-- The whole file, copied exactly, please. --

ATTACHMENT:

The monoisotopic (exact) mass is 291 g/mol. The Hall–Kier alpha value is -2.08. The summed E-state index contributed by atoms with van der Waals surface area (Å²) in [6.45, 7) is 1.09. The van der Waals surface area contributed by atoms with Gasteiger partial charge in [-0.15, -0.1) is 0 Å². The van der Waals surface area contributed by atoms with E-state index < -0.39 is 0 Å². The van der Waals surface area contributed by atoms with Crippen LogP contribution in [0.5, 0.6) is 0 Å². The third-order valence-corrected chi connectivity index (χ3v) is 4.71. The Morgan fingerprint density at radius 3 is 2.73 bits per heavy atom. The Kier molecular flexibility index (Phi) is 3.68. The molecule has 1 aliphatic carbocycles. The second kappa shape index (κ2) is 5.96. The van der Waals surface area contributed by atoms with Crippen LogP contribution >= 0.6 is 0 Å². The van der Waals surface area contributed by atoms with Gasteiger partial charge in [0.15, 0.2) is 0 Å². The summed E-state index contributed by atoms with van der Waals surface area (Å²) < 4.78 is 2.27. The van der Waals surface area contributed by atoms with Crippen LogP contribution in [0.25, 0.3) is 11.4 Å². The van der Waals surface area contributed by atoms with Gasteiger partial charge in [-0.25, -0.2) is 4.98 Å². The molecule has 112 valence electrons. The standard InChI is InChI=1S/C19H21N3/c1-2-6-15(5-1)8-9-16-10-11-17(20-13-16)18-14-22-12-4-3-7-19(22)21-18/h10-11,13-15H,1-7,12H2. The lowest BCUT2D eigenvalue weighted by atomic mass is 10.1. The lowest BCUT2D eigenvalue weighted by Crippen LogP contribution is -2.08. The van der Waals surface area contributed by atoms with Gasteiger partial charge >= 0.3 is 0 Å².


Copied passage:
The monoisotopic (exact) mass is 291 g/mol. The Hall–Kier alpha value is -2.08. The summed E-state index contributed by atoms with van der Waals surface area (Å²) in [6.45, 7) is 1.09. The van der Waals surface area contributed by atoms with Gasteiger partial charge in [-0.15, -0.1) is 0 Å². The van der Waals surface area contributed by atoms with E-state index < -0.39 is 0 Å². The van der Waals surface area contributed by atoms with Crippen LogP contribution in [0.5, 0.6) is 0 Å². The third-order valence-corrected chi connectivity index (χ3v) is 4.71. The Morgan fingerprint density at radius 3 is 2.73 bits per heavy atom. The Kier molecular flexibility index (Phi) is 3.68. The molecule has 1 aliphatic carbocycles. The second kappa shape index (κ2) is 5.96. The van der Waals surface area contributed by atoms with Crippen LogP contribution >= 0.6 is 0 Å². The van der Waals surface area contributed by atoms with Gasteiger partial charge in [0.15, 0.2) is 0 Å². The summed E-state index contributed by atoms with van der Waals surface area (Å²) < 4.78 is 2.27. The van der Waals surface area contributed by atoms with Crippen LogP contribution in [0.25, 0.3) is 11.4 Å². The van der Waals surface area contributed by atoms with Gasteiger partial charge in [-0.25, -0.2) is 4.98 Å². The molecule has 112 valence electrons. The standard InChI is InChI=1S/C19H21N3/c1-2-6-15(5-1)8-9-16-10-11-17(20-13-16)18-14-22-12-4-3-7-19(22)21-18/h10-11,13-15H,1-7,12H2. The lowest BCUT2D eigenvalue weighted by atomic mass is 10.1. The lowest BCUT2D eigenvalue weighted by Crippen LogP contribution is -2.08. The van der Waals surface area contributed by atoms with Gasteiger partial charge >= 0.3 is 0 Å².